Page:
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Br J Cancer. 2002 Apr 8;86(7):1070-7.

An infectious aetiology for childhood brain tumours? Evidence from space-time clustering and seasonality analyses.

Author information

1
Cancer Research UK Paediatric & Familial Cancer Research Group, Central Manchester and Manchester Children's University Hospitals NHS Trust, Manchester M27 4HA, UK. richard.mcnally@man.ac.uk

Abstract

To investigate whether infections or other environmental exposures may be involved in the aetiology of childhood central nervous system tumours, we have analysed for space-time clustering and seasonality using population-based data from the North West of England for the period 1954 to 1998. Knox tests for space-time interactions between cases were applied with fixed thresholds of close in space, <5 km, and close in time, <1 year apart. Addresses at birth and diagnosis were used. Tests were repeated replacing geographical distance with distance to the Nth nearest neighbour. N was chosen such that the mean distance was 5 km. Data were also examined by a second order procedure based on K-functions. Tests for heterogeneity and Edwards' test for sinusoidal variation were applied to examine changes of incidence with month of birth or diagnosis. There was strong evidence of space-time clustering, particularly involving cases of astrocytoma and ependymoma. Analyses of seasonal variation showed excesses of cases born in the late Autumn or Winter. Results are consistent with a role for infections in a proportion of cases from these diagnostic groups. Further studies are needed to identify putative infectious agents.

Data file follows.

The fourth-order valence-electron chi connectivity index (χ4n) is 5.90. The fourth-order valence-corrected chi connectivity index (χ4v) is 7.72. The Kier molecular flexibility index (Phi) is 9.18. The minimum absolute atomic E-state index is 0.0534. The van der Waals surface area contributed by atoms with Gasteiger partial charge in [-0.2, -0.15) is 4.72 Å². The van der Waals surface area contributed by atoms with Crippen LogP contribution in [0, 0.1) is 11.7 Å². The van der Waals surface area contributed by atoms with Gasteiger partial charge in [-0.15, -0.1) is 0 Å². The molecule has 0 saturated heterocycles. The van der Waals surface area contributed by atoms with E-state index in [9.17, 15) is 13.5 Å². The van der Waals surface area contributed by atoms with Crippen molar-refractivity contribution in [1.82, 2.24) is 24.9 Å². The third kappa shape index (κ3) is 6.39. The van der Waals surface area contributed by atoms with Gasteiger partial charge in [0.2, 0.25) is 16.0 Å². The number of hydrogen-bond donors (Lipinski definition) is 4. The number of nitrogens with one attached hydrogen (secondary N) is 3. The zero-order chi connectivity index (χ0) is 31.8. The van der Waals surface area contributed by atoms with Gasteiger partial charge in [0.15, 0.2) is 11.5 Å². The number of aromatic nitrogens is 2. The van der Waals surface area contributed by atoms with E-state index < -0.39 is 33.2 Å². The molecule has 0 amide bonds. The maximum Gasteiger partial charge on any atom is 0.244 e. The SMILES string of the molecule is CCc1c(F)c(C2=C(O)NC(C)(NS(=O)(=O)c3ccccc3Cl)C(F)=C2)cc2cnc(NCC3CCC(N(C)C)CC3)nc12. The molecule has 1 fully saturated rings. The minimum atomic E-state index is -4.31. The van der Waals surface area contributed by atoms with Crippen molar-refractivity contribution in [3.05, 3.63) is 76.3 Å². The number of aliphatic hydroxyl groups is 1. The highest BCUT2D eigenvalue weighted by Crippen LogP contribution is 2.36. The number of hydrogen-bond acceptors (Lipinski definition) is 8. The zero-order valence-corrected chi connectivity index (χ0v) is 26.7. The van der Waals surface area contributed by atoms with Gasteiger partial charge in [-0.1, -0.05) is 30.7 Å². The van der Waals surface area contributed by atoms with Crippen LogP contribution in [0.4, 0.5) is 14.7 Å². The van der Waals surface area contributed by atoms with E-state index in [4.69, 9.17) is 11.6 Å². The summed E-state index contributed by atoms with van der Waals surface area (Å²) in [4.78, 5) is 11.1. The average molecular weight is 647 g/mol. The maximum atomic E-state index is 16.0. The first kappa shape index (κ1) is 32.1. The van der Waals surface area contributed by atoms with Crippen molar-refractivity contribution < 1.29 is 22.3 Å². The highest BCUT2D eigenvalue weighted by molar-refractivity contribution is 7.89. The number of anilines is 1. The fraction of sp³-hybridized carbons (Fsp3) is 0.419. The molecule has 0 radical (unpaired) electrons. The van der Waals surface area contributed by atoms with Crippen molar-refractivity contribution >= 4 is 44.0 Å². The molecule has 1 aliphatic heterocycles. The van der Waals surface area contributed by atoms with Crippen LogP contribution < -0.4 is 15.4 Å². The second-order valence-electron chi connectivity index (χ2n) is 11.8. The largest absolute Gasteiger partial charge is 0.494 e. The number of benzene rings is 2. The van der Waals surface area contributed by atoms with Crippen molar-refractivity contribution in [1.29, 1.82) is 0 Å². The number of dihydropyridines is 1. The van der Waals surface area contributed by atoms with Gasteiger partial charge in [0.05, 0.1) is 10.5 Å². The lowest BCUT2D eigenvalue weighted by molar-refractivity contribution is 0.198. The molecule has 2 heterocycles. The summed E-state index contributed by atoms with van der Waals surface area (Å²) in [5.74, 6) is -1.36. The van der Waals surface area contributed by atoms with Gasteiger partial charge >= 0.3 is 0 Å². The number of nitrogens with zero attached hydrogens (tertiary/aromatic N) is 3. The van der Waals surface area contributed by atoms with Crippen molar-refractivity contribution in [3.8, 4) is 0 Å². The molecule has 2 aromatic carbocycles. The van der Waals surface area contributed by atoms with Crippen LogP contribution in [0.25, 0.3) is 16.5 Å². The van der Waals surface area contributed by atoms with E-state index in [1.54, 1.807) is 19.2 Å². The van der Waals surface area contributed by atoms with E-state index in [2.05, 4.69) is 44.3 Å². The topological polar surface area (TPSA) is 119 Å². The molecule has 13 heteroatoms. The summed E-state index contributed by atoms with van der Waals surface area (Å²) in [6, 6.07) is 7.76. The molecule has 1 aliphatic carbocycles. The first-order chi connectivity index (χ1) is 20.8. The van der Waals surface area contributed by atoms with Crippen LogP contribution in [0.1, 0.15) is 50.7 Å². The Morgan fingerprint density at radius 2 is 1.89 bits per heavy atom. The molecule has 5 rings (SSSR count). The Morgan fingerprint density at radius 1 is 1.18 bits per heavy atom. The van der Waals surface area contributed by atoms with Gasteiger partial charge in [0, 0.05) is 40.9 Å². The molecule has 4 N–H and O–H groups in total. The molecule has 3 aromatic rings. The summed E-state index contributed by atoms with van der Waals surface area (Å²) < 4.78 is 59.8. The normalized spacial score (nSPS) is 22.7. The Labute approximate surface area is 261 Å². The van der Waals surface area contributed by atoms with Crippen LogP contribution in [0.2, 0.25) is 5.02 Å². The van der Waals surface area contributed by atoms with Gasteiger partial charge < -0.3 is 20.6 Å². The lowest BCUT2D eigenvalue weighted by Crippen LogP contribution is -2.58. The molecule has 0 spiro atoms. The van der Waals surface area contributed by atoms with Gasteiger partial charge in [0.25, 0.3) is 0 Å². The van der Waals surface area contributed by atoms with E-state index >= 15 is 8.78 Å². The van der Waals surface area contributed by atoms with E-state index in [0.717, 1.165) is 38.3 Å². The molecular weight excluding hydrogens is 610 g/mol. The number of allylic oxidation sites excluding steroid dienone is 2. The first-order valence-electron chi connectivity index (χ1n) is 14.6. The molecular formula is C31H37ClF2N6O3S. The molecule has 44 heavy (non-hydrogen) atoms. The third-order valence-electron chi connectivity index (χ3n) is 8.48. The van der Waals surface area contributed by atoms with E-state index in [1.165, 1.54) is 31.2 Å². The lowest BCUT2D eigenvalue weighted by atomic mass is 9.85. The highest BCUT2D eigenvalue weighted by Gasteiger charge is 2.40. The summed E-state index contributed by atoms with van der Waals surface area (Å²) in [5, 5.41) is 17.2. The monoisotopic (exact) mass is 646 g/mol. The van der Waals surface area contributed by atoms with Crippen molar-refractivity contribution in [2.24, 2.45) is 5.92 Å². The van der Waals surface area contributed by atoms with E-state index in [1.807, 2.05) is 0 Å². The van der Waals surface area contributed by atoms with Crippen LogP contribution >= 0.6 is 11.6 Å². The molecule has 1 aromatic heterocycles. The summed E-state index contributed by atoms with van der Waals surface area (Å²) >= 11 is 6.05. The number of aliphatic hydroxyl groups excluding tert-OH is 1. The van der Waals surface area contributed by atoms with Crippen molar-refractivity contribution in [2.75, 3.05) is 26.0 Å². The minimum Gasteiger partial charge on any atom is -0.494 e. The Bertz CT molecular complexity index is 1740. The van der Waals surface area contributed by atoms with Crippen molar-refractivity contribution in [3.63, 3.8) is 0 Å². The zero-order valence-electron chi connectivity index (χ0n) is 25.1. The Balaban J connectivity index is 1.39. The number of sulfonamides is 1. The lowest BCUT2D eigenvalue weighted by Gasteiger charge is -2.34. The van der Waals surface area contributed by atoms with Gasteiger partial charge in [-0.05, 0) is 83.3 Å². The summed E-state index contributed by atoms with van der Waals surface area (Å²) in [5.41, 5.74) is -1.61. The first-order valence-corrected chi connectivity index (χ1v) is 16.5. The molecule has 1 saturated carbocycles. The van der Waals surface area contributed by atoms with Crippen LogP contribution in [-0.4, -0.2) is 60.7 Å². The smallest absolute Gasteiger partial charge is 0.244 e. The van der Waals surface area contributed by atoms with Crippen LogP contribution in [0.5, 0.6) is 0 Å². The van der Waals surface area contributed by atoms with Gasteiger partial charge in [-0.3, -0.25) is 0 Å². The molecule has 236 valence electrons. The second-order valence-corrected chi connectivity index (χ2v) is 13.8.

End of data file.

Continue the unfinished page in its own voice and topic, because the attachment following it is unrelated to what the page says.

PMID:
11953851
PMCID:
PMC2364189
DOI:
10.1038/sj.bjc.6600228
[Indexed for MEDLINE]
Free PMC Article

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